As authors, we not only have to wear multiple hats, but we have to wear them well. A female child psychologist’s story cannot be effectively told by a man who spent his life in the military unless he takes on her character as if he was writing from personal experience. In this article, I will tell you how to create dynamic and well-rounded characters from all walks of life who come off as relatable and authentic.
The ability to empathize is crucial for any author who wants to create believable characters.
You must be able to walk a mile in the shoes of your characters. This is a learned skill, but the good news is that we are learning it every day from those around us. Be cognizant of your surroundings and you will understand what I mean.
When the garbage collector goes by whistling a tune as he tosses your trash in the back of the truck, take note. When your cab driver verbally attacks the man who cut him off, take note. When the young woman at the register thanks you for shopping with a warm smile, take note. When your family practitioner seems a thousand miles away while you recount your symptoms, take note. When the bartender flirts with the waitress, take note.
None of those things are necessarily bad, but they are telling. As you observe others in daily life, you will pick up tidbits that can bring your characters to life.
How, as an author, can you wear so many hats from different age groups, cultural backgrounds, and varied professions?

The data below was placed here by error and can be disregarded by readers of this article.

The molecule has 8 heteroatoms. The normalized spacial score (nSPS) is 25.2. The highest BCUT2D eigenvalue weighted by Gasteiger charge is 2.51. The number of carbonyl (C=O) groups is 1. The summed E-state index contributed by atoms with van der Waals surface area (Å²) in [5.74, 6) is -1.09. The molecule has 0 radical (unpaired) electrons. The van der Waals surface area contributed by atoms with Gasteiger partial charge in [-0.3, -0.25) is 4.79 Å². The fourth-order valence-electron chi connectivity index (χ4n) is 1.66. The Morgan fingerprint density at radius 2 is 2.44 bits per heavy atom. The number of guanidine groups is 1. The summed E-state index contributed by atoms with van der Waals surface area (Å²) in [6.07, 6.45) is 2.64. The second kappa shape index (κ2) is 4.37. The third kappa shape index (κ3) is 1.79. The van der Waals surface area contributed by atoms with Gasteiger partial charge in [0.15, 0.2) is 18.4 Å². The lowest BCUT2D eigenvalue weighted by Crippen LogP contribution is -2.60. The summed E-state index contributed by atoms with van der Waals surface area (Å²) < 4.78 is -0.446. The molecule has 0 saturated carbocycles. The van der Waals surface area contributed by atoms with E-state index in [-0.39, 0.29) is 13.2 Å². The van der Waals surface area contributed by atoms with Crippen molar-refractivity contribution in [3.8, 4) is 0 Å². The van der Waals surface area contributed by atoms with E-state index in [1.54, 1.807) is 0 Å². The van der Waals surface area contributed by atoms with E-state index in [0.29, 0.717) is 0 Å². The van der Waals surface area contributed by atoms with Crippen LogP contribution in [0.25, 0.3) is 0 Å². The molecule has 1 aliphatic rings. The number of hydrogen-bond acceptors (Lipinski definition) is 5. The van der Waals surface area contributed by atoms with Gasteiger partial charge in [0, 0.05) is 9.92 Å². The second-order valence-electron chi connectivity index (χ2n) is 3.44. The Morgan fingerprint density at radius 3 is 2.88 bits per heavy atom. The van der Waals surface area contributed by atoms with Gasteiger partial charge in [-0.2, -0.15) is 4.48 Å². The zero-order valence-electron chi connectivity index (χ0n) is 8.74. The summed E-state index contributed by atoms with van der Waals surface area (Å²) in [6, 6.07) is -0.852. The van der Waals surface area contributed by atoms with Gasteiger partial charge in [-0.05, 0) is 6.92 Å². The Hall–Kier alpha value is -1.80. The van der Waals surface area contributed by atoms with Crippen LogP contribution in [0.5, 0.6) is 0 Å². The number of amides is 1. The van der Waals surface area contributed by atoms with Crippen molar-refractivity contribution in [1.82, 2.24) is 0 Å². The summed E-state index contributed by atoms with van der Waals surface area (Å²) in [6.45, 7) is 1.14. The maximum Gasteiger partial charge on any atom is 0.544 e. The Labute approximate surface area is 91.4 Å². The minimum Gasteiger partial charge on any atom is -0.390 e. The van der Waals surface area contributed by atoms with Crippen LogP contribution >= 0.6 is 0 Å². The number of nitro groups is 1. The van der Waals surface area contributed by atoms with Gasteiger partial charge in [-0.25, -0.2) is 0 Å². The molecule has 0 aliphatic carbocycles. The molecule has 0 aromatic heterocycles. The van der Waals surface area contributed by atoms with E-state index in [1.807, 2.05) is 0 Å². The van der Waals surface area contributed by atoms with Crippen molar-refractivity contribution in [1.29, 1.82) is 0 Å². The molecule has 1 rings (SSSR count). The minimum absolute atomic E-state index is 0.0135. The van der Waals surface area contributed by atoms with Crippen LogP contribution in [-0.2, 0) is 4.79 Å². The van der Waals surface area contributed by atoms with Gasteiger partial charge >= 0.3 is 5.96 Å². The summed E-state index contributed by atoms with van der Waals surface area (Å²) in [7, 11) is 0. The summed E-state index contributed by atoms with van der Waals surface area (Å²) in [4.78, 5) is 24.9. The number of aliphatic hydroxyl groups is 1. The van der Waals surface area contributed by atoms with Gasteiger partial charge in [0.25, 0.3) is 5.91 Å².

1. Research, research, research!
I’m listing this one first as it is by far the most important. Google is a powerful tool, but I recommend interviews as they are more personal. Whatever methods you use, familiarize yourself with your characters’ cultures and professions before writing about them. Learn their style of speaking, the terminology they use, and the things that make them who they are as a person and a professional. Use those insights to develop realistic characters, dialogue, and scenes.
2. Always be observant and take notes!
As I mentioned above, we are inundated with characters on a daily basis. Look around and take notes. It is the little things that can really set your characters apart. Try to use those little things to create characters that go beyond the stereotype. For example, we all know police officers protect and serve, but there is so much more underneath the shield. I once met an officer who spent his free time playing ball with at-risk kids in a Chicago park. That is much more interesting than saying he wrote traffic tickets for a living.
3. Keep it simple.
Developing a character is not your opportunity to show off how much research you did on her profession or heritage. Use what you have learned thoughtfully and sparingly. Unless you are writing a non-fiction instructional manual, it shouldn’t take you an entire chapter to describe how a surgeon stitches a wound.
4. Search for the color, not the content.
Taking the surgeon as an example, I would be less interested in reading how her stitches were perfectly placed two centimeters apart than I would in hearing how she sang show tunes while she worked. It is the person that we are interested in, not the job.
5. Challenge yourself often.
If you are a man, try to write a female lead. If you are German, try to write about an Italian or Asian lead. In these challenges, seek feedback from those in the know. If you wrote about the life of a biker, have a biker give you his take on the authenticity. Practice makes perfect.
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